For longer trips, I download my images to a laptop computer after each session, and archive the unedited files to DVD to be transferred to my home computer when I am finished. Once the images have been edited and renamed, I archive them to an external hard drive system, and four DVDs (two different brands, two different DVD burners, and two file formats (original RAW and DNG)) and make low resolution reference copies that stay on my computer.
All digital images require post production to refine them into their final form. This can be as simple as basic colour and tone corrections and cropping to as complex as changing an image to black and white, selective (and global) sharpening or blurring, and the removal of distracting elements. The most complex post-processing manipulations, stitching and blending, are detailed separately.
Because I make all my digital images was RAW files (a file format that records the raw data from the camera’s sensor, without any processing), every image I make needs post processing to change the RAW data into a usable file format.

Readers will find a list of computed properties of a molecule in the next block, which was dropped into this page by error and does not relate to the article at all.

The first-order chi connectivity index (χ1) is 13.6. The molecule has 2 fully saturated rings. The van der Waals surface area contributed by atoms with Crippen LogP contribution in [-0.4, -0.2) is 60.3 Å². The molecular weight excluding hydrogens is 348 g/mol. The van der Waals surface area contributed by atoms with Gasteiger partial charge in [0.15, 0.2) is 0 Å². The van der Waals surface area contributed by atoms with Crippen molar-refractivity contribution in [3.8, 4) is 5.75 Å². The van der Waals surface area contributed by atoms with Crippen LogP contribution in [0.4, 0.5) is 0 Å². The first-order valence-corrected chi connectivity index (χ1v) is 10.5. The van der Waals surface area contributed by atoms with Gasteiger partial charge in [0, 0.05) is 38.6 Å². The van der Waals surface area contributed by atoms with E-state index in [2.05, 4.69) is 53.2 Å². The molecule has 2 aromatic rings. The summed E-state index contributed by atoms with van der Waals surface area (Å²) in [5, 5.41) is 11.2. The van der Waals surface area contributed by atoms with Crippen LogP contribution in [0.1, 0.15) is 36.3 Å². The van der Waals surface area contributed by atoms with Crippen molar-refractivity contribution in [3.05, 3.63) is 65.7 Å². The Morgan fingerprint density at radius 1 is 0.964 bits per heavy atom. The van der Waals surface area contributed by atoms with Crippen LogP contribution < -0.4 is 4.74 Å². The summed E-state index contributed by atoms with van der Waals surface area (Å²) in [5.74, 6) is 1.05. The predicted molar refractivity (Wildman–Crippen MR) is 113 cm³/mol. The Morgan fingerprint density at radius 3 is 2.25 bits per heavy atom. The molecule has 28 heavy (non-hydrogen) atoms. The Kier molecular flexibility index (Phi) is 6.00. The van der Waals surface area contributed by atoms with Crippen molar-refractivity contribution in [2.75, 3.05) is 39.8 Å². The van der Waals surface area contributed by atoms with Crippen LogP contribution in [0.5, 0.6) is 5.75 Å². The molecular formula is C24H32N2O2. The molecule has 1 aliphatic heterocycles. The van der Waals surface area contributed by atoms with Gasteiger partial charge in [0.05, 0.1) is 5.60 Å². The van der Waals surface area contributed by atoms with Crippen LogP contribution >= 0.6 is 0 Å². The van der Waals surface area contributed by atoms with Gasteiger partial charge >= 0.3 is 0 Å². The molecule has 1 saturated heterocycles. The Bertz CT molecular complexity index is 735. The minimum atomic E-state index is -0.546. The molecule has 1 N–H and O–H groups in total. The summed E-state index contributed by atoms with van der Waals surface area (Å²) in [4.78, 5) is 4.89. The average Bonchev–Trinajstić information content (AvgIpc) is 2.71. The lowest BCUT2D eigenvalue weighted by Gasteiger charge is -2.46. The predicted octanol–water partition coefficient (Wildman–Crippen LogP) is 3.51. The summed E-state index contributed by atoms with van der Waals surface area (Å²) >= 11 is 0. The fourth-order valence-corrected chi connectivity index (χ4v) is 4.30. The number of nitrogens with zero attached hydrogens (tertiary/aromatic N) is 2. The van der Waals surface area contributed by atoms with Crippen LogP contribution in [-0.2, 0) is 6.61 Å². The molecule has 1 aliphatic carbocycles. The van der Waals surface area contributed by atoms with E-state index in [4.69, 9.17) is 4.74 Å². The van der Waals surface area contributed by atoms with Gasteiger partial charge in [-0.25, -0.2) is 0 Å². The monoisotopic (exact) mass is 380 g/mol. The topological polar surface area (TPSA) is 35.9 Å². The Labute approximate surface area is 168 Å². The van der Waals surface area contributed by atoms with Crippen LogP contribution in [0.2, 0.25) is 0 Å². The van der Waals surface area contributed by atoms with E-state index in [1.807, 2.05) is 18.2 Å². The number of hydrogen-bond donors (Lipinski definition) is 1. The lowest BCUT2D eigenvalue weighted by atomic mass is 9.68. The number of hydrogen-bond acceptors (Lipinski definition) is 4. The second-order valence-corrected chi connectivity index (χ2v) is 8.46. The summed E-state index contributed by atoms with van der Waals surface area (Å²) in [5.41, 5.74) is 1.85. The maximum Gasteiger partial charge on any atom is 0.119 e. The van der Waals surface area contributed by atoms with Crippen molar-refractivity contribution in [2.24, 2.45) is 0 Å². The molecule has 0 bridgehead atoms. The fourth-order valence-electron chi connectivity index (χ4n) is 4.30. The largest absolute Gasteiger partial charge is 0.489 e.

To one degree or another, this process is just an extension of the tradition of darkroom work but with more flexibility and control.The most basic variation options are pretty straight-forward, basically mirroring the options possible with traditional film, but once you get into correcting the tone and contrast of an image, it can very quickly become a debate between two equally successful but quite different images. Often the post processing of an image is as involved as the initial creation, and can help create the final feel of the image.
Probably the biggest question of digital photography is “When is the image “finished”?” More often than not, this question can only be answered subjectively, as the myriad of possibilities can overwhelm a photographer. The easiest approach to this issue is to know what you want in an image when you create it, so all through the process of editing, you are following a roadmap, with a definite destination in mind.